In the cabin
As we would expect from a plus-50-grand roadster from Mercedes-Benz, the interior of the 2009 SLK350 is designed for luxury. All surfaces except the buttons are soft. And although it's a roadster, you don't have to put the top up to stay warm. Our SLK350 had Mercedes-Benz's Air Scarf feature, which blows warm air on your neck from a vent in the head rest. We took it out on one particularly fog-bound and clammy day, San Francisco in the summer, and drove for hours with the top down, and the heated seats and Air Scarf kept us perfectly comfortable.The vent in the headrest blows warm air on your neck, making the car comfortable to drive with the top down in cooler weather.

Mercedes-Benz's newest navigation system, which we saw in the C300, is hard drive-based, making route calculation and map refreshes quick, but we didn't have the navigation option in our test car. Likewise, the SLK350 can be customized with a Harmon-Kardon Logic7 audio system, which we've been impressed with in other models, but our test car only had the stock audio system.

The audio quality of the stock system, though full, suffered from shrill highs. We played a variety of music through the system and were generally impressed with the frequency range we could hear, and the good separation that made bass, mid, and treble notes distinct. But as we turned the volume up, the highs became unbearable as the speakers turned what should have been a clear high vocal into an eardrum-piercing note. The system handled bass-heavy tracks without rattle, but the Logic7 system seems a necessary upgrade.The standard Bluetooth hands-free system lets you import your phonebook and keeps a record of recent calls.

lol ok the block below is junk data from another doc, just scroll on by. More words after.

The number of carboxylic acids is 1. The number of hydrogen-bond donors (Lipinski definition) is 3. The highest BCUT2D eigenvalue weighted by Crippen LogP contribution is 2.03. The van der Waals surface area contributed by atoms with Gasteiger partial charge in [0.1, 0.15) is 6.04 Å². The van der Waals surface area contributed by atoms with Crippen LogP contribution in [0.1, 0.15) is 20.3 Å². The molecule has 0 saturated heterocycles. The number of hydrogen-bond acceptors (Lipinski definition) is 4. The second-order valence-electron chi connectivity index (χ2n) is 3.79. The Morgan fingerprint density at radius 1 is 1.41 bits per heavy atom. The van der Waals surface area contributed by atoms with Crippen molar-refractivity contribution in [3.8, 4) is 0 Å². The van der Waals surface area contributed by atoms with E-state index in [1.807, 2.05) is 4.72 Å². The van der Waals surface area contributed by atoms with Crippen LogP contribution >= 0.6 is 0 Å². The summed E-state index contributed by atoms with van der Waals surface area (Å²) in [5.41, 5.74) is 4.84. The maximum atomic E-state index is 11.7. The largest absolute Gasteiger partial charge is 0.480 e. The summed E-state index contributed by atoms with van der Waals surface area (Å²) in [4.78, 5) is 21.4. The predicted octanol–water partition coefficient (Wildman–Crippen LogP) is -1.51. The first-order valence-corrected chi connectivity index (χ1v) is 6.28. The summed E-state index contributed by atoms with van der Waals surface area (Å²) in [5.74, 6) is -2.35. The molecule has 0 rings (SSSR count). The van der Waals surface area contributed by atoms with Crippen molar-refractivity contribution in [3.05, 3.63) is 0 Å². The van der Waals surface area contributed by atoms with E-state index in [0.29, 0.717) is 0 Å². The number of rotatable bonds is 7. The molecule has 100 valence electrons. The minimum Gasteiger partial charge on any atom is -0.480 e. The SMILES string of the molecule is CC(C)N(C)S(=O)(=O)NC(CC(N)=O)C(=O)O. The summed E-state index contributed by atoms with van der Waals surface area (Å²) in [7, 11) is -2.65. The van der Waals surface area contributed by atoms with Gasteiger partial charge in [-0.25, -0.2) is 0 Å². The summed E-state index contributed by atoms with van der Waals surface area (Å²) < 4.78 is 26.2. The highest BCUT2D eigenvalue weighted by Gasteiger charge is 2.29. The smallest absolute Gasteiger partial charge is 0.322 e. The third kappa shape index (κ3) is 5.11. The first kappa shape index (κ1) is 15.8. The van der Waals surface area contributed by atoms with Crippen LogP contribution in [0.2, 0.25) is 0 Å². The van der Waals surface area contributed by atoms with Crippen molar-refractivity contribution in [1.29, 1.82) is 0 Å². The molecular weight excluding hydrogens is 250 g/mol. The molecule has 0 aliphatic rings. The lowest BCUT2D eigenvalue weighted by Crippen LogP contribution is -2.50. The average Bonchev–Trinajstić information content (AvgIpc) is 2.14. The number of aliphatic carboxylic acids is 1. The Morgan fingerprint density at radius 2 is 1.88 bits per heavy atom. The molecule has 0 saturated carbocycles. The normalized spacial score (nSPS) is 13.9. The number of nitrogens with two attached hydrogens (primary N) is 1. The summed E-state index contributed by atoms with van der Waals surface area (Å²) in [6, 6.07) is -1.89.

Test the tech: The 65 mph iPod
One of the key tech options in our 2009 Mercedes-Benz SLK350 was an iPod port in the glove compartment, which came as part of the Premium package. This port was mounted next to an auxiliary audio input, and other audio sources included a six-disc in-dash CD changer that read MP3 discs and had Sirius satellite radio. As we've seen different levels of iPod integration on different Mercedes-Benz models, we decided to focus on this feature.The iPod plugs into a port in the glove box.To test the interface, we plugged in an iPod and put an MP3 CD in the changer, for comparison, then drove onto the freeway. We got into the flow of traffic, which was moving on the plus side of 65 mph, and started choosing music from the iPod through the car's interface. The iPod itself was stored away in the glove compartment, the connection to the car keeping it charged. To operate it, we had to reach across the instrument panel to a set of four directional buttons with an enter button at the center.